When Atheists are Dying

When Atheists are Dying August 5, 2016

Years ago when I first read David Hume, my eyes were opened. Amazed at his logic, conviction and his bravery, Hume the philosopher questioned everything. He asked moral questions, he pondered out loud about the existence of God and the problem of ‘if God exists, then who could have created this God?’ He doubted a heaven and hell, because he believed mankind flittered between good and evil. This doubt was quite brave, considering that he lived pre-Darwin. Hume was a great thinker. There is one particular piece of writing that stays in my mind, about his lack of faith. In it he said, that if he did happen to say anything about God when he was dying, it would just be because of a fear of death and not because he really believed in it. He pre-empted any kind of doubt about his own doubt.

Fast forward a few hundred years, and fellow atheist Christopher Hitchens said something somewhat similar. When Hitchens was dying he admitted he could say anything in a delirium at the end (with pain killers and so on), but he wanted to also make it clear that if he did say God, or anything of the kind, then it was beyond his control and not to believe any rumors of conversion on his death-bed. The two were adamant in saying this. They did not want their lifetimes of rational thought scrapped because of a moment of weakness at death.

When he was diagnosed with cancer, Hitchens received communication from various religious people. He said half tried to convert him and have him repent before it was too late, the other half seemed to enjoy that he was going to burn for eternity in hell (which he rejected anyway). Hitchens made the great point of saying ‘imagine if atheists went around to hospitals trying to convert the religious dying to an atheist viewpoint’. That way around would be considered deeply disrespectful and yet it is as if atheists do not have feelings here.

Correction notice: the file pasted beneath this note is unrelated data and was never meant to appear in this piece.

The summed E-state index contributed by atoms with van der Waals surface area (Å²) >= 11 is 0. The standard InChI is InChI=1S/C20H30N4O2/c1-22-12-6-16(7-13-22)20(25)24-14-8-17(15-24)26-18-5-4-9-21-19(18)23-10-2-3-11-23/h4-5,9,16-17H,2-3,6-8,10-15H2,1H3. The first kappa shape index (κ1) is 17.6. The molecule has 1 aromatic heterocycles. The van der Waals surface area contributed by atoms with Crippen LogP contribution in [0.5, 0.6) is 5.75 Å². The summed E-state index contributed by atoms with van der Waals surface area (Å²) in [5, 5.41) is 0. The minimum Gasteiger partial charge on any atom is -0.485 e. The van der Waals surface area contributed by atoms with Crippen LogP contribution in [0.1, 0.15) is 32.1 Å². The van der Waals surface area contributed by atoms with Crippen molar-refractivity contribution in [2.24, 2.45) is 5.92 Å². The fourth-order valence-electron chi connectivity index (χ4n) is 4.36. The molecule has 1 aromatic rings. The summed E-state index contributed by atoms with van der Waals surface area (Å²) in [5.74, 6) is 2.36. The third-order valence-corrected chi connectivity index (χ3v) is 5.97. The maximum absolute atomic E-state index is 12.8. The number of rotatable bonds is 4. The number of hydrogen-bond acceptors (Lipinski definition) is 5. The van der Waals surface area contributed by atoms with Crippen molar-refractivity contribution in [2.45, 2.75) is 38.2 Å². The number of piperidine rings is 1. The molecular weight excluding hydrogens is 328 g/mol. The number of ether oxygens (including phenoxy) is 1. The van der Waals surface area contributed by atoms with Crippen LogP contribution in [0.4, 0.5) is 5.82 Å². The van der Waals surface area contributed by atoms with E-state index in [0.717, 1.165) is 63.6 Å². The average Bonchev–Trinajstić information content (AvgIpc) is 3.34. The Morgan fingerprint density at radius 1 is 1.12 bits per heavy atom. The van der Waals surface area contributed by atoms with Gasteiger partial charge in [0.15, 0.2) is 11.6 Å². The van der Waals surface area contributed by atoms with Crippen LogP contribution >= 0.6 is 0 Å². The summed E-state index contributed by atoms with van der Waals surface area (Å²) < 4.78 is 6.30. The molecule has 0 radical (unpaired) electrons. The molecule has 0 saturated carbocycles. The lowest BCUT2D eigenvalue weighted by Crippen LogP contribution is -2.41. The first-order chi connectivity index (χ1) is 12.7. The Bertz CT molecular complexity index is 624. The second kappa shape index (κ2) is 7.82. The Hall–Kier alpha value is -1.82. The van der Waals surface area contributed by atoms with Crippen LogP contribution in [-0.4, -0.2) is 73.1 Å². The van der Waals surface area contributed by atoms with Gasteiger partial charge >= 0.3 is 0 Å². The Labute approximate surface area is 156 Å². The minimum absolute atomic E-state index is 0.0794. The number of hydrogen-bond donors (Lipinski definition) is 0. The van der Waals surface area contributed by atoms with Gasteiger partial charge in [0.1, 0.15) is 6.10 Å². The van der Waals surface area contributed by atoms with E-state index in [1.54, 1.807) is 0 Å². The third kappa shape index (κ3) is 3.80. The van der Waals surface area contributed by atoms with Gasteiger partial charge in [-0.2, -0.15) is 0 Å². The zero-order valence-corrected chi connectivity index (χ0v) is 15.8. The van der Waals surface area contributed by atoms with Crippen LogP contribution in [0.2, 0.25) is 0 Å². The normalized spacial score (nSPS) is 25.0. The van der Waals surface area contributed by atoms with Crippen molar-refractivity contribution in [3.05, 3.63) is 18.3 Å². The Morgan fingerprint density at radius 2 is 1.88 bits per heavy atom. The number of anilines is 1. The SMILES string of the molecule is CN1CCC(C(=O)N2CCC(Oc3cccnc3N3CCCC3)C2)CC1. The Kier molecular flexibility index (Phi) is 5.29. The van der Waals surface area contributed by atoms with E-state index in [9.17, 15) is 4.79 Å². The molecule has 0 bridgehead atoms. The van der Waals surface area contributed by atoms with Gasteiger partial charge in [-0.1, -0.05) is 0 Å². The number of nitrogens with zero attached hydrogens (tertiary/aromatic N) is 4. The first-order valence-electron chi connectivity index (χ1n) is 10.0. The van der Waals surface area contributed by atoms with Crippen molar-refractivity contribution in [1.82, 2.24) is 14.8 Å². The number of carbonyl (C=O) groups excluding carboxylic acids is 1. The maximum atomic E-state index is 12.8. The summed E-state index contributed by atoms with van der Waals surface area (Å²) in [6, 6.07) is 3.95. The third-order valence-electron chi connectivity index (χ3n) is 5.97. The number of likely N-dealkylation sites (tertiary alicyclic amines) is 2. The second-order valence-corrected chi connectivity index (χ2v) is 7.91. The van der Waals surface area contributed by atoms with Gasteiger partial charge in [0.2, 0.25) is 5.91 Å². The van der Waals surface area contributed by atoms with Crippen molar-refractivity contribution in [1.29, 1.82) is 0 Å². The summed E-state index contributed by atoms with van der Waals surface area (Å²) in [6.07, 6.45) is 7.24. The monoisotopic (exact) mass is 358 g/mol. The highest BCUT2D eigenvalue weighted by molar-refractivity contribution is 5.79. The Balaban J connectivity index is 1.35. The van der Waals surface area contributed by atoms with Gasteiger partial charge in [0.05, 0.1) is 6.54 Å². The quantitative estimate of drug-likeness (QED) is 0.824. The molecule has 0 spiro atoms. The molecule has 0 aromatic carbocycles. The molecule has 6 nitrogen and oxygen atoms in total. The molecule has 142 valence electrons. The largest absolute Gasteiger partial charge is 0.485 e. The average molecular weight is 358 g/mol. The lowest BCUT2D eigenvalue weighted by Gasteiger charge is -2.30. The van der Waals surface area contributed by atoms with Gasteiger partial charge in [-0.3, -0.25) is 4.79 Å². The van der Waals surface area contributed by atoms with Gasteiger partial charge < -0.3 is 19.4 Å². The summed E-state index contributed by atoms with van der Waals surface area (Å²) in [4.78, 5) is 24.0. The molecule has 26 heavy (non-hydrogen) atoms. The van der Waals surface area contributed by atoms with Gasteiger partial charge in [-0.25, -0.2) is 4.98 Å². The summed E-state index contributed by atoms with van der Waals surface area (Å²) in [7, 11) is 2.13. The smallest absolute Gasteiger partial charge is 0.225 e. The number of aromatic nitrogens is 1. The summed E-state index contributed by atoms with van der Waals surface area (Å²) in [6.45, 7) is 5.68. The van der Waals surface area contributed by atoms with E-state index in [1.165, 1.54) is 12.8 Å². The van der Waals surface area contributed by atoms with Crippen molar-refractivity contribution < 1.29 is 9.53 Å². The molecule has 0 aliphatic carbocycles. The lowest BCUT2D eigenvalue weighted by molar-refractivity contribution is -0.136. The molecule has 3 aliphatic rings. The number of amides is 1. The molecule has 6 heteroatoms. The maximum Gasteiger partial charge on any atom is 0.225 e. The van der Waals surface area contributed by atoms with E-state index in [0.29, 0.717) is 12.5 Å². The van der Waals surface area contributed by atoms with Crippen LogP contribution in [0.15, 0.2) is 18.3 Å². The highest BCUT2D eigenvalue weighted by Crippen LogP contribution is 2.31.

Hitchens and Hume had a few things in common.  They were both great thinkers and during their rejection of God, both questioned God’s character. Hitchens saw God as a sadomasochistic North Korean-style dictator who wanted you to love and fear him. While Hume asked the ancient question about God and evil, that either God would do something about evil in the world, but chooses not to (malevolent) or God wanted to stop evil, but was not able to do anything about it (not omnipotent). Hitchens would refer to this problem when discussing those in awful predicaments, who would have prayed and prayed to God for help, with no answer. When people would say to Hitch “I will pray for you” he would reply with “I will think for you”.

When an atheist is dying, as with everyone, they are vulnerable. They will not see family and friends again. A belief in a God or an afterlife most likely brings great comfort to believers in this situation. So what does an atheist do? As Dawkins once said “if you are being chased by a tiger, it would be comforting to believe that it is just a rabbit, but that doesn’t make it so.” Belief systems throughout the years have attempted to explain the unknown. We still don’t really know what happens to our consciousness at death, but a faith in an afterlife seems to be primarily based on wishful thinking. When a person of faith explains what heaven will be, or who is there, or how you get there, the atheist’s response is often, “How can you possibly know that?”

It is also sometimes argued that atheists live a life of little meaning. But when we look at men such as Hume and Hitchens, the width and depths of their logic and reason, the immense work they produced in their lifetimes, it is astoundingly inspiring and valuable. Humanism is a worthy cause and when atheists die, their legacy is great rational thought, reason and courage.


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